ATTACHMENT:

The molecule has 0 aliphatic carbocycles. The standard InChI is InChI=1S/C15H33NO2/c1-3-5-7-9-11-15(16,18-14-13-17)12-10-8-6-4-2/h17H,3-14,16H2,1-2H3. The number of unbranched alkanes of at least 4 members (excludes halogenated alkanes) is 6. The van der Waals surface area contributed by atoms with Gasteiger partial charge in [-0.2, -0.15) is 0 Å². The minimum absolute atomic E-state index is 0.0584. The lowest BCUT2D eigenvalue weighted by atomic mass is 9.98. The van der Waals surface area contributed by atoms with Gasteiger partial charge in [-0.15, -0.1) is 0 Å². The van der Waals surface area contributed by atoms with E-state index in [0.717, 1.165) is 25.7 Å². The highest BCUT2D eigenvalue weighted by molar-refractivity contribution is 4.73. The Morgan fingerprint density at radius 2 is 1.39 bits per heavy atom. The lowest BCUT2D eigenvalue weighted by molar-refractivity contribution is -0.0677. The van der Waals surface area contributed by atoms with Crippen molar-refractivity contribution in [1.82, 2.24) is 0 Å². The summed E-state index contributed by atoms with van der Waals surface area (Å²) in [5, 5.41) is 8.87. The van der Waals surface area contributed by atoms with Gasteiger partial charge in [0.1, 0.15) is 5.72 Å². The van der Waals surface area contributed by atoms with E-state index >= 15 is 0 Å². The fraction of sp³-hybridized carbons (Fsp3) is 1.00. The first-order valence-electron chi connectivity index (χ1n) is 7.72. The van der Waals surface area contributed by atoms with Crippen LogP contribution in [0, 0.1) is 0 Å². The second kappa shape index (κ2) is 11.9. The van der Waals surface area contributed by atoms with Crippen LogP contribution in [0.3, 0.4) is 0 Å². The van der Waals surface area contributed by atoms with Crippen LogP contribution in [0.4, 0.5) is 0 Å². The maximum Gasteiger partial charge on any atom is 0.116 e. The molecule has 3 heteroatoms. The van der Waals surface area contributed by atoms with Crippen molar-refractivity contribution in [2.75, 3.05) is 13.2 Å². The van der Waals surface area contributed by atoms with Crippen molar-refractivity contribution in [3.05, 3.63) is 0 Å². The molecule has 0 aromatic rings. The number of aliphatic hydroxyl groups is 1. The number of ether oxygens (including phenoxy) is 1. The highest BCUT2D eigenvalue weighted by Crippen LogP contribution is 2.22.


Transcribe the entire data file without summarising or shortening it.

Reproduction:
The molecule has 0 aliphatic carbocycles. The standard InChI is InChI=1S/C15H33NO2/c1-3-5-7-9-11-15(16,18-14-13-17)12-10-8-6-4-2/h17H,3-14,16H2,1-2H3. The number of unbranched alkanes of at least 4 members (excludes halogenated alkanes) is 6. The van der Waals surface area contributed by atoms with Gasteiger partial charge in [-0.2, -0.15) is 0 Å². The minimum absolute atomic E-state index is 0.0584. The lowest BCUT2D eigenvalue weighted by atomic mass is 9.98. The van der Waals surface area contributed by atoms with Gasteiger partial charge in [-0.15, -0.1) is 0 Å². The van der Waals surface area contributed by atoms with E-state index in [0.717, 1.165) is 25.7 Å². The highest BCUT2D eigenvalue weighted by molar-refractivity contribution is 4.73. The Morgan fingerprint density at radius 2 is 1.39 bits per heavy atom. The lowest BCUT2D eigenvalue weighted by molar-refractivity contribution is -0.0677. The van der Waals surface area contributed by atoms with Crippen molar-refractivity contribution in [1.82, 2.24) is 0 Å². The summed E-state index contributed by atoms with van der Waals surface area (Å²) in [5, 5.41) is 8.87. The van der Waals surface area contributed by atoms with Gasteiger partial charge in [0.1, 0.15) is 5.72 Å². The van der Waals surface area contributed by atoms with E-state index >= 15 is 0 Å². The fraction of sp³-hybridized carbons (Fsp3) is 1.00. The first-order valence-electron chi connectivity index (χ1n) is 7.72. The van der Waals surface area contributed by atoms with Crippen LogP contribution in [0, 0.1) is 0 Å². The second kappa shape index (κ2) is 11.9. The van der Waals surface area contributed by atoms with Crippen LogP contribution in [0.3, 0.4) is 0 Å². The van der Waals surface area contributed by atoms with Crippen LogP contribution in [0.4, 0.5) is 0 Å². The maximum Gasteiger partial charge on any atom is 0.116 e. The molecule has 3 heteroatoms. The van der Waals surface area contributed by atoms with Crippen molar-refractivity contribution in [2.75, 3.05) is 13.2 Å². The van der Waals surface area contributed by atoms with Crippen molar-refractivity contribution in [3.05, 3.63) is 0 Å². The molecule has 0 aromatic rings. The number of aliphatic hydroxyl groups is 1. The number of ether oxygens (including phenoxy) is 1. The highest BCUT2D eigenvalue weighted by Crippen LogP contribution is 2.22.